Lawmakers subpoena Secret Service for January 6 texts
Democrats probing the Capitol riot have demanded relevant messages from the federal law enforcement body
The Congressional panel investigating the riot at the US Capitol on January 6, 2021 has subpoenaed the Secret Service for text messages that might shed light on the incident, after a government watchdog suggested the agency may have deleted them maliciously.
In a letter written to Secret Service Director James Murray on Friday, Rep. Bennie Thompson (D-Mississippi) said the House committee had subpoenaed the policing org to produce a series of text messages originally sent on January 5 and 6. It was given a July 19 deadline to provide the documents to Congress.
The Select Committee has issued a subpoena for records from the United States Secret Service.
In a letter to Secret Service Director James Murray, Chair @BennieGThompson sought information about Secret Service text messages from January 5 and 6, 2021 that were reportedly erased.
— January 6th Committee (@January6thCmte) July 16, 2022
While the Department of Homeland Security’s (DHS) inspector general previously suggested the Secret Service had erased those messages – and that it did so only after it was explicitly asked to hand them over – the service later said some texts were deleted as part of a pre-planned “system migration,” but added “none of the texts [the inspector general] was seeking had been lost in the migration.”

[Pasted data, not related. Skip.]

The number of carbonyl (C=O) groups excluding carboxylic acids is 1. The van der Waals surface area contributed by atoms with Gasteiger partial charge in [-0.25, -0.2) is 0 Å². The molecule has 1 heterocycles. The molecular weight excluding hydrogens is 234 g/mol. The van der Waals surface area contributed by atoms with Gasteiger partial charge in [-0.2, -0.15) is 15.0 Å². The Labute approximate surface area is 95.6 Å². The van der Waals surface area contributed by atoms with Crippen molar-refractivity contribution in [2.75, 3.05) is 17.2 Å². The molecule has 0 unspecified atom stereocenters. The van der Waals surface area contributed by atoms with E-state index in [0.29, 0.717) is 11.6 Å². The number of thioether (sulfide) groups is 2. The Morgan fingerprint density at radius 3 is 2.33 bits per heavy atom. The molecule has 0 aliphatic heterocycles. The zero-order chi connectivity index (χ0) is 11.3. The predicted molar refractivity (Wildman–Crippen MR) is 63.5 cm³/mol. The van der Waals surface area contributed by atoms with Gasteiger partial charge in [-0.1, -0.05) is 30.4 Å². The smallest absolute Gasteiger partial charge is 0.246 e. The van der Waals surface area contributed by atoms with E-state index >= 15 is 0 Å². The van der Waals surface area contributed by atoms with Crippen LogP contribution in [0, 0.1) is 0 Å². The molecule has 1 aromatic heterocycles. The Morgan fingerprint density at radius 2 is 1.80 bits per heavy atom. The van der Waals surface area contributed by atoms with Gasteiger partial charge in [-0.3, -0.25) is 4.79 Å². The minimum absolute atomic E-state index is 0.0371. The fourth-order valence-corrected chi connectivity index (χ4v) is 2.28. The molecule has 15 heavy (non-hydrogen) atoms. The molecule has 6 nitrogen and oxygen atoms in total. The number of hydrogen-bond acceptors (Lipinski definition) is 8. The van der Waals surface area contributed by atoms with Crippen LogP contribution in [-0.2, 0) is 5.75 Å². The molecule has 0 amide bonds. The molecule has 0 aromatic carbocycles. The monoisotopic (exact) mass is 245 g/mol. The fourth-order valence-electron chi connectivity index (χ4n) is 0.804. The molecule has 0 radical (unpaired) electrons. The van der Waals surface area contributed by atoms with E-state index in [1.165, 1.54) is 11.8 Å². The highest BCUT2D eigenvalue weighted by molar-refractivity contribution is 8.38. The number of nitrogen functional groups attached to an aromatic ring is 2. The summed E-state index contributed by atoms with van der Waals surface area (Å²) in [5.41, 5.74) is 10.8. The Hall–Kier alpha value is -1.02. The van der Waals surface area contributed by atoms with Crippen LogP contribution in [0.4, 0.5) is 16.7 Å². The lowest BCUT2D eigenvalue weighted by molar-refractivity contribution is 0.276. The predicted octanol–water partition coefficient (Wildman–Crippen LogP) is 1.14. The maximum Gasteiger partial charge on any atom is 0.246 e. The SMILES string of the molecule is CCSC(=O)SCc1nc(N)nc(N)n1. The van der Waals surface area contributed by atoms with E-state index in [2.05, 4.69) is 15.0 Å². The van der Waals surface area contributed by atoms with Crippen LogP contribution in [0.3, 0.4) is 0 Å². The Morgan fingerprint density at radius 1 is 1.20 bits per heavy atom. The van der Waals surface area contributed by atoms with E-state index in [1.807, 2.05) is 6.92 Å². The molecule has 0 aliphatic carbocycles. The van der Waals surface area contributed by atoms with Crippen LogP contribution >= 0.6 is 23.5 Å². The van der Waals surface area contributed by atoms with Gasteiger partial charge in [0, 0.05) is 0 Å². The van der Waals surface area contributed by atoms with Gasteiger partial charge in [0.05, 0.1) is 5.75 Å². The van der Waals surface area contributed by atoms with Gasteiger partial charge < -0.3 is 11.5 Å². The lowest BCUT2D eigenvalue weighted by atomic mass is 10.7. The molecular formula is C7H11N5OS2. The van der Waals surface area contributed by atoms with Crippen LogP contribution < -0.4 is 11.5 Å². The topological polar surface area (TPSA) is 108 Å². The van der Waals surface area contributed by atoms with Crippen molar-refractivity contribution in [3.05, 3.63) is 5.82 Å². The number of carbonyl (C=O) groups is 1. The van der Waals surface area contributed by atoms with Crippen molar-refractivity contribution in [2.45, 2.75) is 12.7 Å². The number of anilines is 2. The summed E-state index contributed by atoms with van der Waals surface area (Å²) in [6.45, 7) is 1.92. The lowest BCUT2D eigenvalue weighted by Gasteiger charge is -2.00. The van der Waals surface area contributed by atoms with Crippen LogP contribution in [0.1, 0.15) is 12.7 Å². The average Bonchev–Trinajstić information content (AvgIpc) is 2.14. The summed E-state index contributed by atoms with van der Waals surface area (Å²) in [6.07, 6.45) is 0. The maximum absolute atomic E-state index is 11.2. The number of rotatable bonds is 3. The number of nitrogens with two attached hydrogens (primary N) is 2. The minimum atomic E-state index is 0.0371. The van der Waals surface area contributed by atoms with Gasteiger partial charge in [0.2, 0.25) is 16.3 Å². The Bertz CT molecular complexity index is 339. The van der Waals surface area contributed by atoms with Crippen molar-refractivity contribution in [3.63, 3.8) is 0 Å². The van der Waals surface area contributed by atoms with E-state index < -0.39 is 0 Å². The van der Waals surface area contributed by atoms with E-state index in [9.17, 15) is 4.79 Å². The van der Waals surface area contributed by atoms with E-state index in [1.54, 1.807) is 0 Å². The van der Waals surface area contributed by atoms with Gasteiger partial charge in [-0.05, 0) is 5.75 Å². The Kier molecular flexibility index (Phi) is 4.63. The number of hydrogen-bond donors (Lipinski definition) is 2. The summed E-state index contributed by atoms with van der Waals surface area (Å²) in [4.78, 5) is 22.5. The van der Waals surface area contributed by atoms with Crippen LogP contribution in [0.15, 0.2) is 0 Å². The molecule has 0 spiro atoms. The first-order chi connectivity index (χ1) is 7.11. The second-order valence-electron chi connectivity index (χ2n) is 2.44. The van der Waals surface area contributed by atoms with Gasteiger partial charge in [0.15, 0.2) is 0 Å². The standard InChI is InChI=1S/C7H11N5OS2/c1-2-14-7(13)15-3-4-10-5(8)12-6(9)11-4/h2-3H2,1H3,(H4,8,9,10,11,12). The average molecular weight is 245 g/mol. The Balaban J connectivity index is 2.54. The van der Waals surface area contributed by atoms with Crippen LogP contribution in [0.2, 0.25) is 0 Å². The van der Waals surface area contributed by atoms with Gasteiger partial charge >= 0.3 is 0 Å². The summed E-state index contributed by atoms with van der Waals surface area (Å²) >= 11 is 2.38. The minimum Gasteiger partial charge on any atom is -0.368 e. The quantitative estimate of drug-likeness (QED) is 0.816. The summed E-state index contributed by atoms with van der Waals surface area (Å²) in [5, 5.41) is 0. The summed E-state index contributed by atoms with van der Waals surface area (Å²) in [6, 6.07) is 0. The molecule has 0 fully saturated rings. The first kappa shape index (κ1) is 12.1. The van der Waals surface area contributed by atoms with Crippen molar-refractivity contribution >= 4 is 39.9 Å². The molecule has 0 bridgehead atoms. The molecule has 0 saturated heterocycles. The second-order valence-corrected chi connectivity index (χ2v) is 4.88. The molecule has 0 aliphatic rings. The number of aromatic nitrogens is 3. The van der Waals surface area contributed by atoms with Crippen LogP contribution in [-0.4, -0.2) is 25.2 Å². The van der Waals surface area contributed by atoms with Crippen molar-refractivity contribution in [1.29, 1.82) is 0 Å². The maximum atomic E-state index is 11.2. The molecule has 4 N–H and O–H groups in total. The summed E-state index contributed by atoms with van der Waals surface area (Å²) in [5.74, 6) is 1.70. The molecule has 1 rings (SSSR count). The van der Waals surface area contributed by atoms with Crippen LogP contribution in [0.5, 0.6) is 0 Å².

It remains unclear why the messages have not yet been turned over, however, as the Secret Service now claims to possess them.
In addition to the texts themselves, the House panel is also subpoenaing any relevant “after action reports that have been issued in any and all divisions” of the service.
In comments to the Washington Post on Thursday, Secret Service spokesman Anthony Guglielmi insisted that no messages were deleted “maliciously” to avoid complying with an inspector general request, instead saying the agency has been “fully cooperating” with the investigation “in every respect.”